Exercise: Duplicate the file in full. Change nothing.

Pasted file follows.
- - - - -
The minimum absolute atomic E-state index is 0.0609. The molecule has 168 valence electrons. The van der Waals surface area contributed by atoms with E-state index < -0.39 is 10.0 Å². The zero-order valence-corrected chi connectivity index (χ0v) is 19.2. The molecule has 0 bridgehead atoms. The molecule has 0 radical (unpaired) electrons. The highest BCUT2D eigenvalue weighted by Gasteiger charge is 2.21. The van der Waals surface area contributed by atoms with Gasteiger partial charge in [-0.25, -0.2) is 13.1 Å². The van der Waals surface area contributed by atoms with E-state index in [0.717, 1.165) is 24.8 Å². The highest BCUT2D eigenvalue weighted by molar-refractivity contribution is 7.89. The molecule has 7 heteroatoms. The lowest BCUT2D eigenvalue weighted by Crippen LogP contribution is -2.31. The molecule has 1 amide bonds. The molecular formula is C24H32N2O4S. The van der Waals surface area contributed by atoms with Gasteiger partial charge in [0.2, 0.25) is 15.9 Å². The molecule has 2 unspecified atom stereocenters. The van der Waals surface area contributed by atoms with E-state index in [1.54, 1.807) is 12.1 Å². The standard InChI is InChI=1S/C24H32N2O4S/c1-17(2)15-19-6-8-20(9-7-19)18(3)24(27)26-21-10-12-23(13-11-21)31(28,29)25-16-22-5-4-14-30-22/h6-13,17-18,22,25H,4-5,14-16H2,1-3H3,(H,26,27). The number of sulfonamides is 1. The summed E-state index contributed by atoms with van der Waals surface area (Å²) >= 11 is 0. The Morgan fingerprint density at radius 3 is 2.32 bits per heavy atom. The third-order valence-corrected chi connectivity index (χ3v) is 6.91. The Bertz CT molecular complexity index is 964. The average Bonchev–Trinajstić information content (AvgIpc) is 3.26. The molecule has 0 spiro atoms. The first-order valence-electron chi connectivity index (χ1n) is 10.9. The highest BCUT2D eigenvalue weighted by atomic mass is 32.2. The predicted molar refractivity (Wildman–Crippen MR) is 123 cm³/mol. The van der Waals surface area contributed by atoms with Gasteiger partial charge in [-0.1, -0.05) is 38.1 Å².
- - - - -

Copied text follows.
The minimum absolute atomic E-state index is 0.0609. The molecule has 168 valence electrons. The van der Waals surface area contributed by atoms with E-state index < -0.39 is 10.0 Å². The zero-order valence-corrected chi connectivity index (χ0v) is 19.2. The molecule has 0 bridgehead atoms. The molecule has 0 radical (unpaired) electrons. The highest BCUT2D eigenvalue weighted by Gasteiger charge is 2.21. The van der Waals surface area contributed by atoms with Gasteiger partial charge in [-0.25, -0.2) is 13.1 Å². The van der Waals surface area contributed by atoms with E-state index in [0.717, 1.165) is 24.8 Å². The highest BCUT2D eigenvalue weighted by molar-refractivity contribution is 7.89. The molecule has 7 heteroatoms. The lowest BCUT2D eigenvalue weighted by Crippen LogP contribution is -2.31. The molecule has 1 amide bonds. The molecular formula is C24H32N2O4S. The van der Waals surface area contributed by atoms with Gasteiger partial charge in [0.2, 0.25) is 15.9 Å². The molecule has 2 unspecified atom stereocenters. The van der Waals surface area contributed by atoms with E-state index in [1.54, 1.807) is 12.1 Å². The standard InChI is InChI=1S/C24H32N2O4S/c1-17(2)15-19-6-8-20(9-7-19)18(3)24(27)26-21-10-12-23(13-11-21)31(28,29)25-16-22-5-4-14-30-22/h6-13,17-18,22,25H,4-5,14-16H2,1-3H3,(H,26,27). The number of sulfonamides is 1. The summed E-state index contributed by atoms with van der Waals surface area (Å²) >= 11 is 0. The Morgan fingerprint density at radius 3 is 2.32 bits per heavy atom. The third-order valence-corrected chi connectivity index (χ3v) is 6.91. The Bertz CT molecular complexity index is 964. The average Bonchev–Trinajstić information content (AvgIpc) is 3.26. The molecule has 0 spiro atoms. The first-order valence-electron chi connectivity index (χ1n) is 10.9. The highest BCUT2D eigenvalue weighted by atomic mass is 32.2. The predicted molar refractivity (Wildman–Crippen MR) is 123 cm³/mol. The van der Waals surface area contributed by atoms with Gasteiger partial charge in [-0.1, -0.05) is 38.1 Å².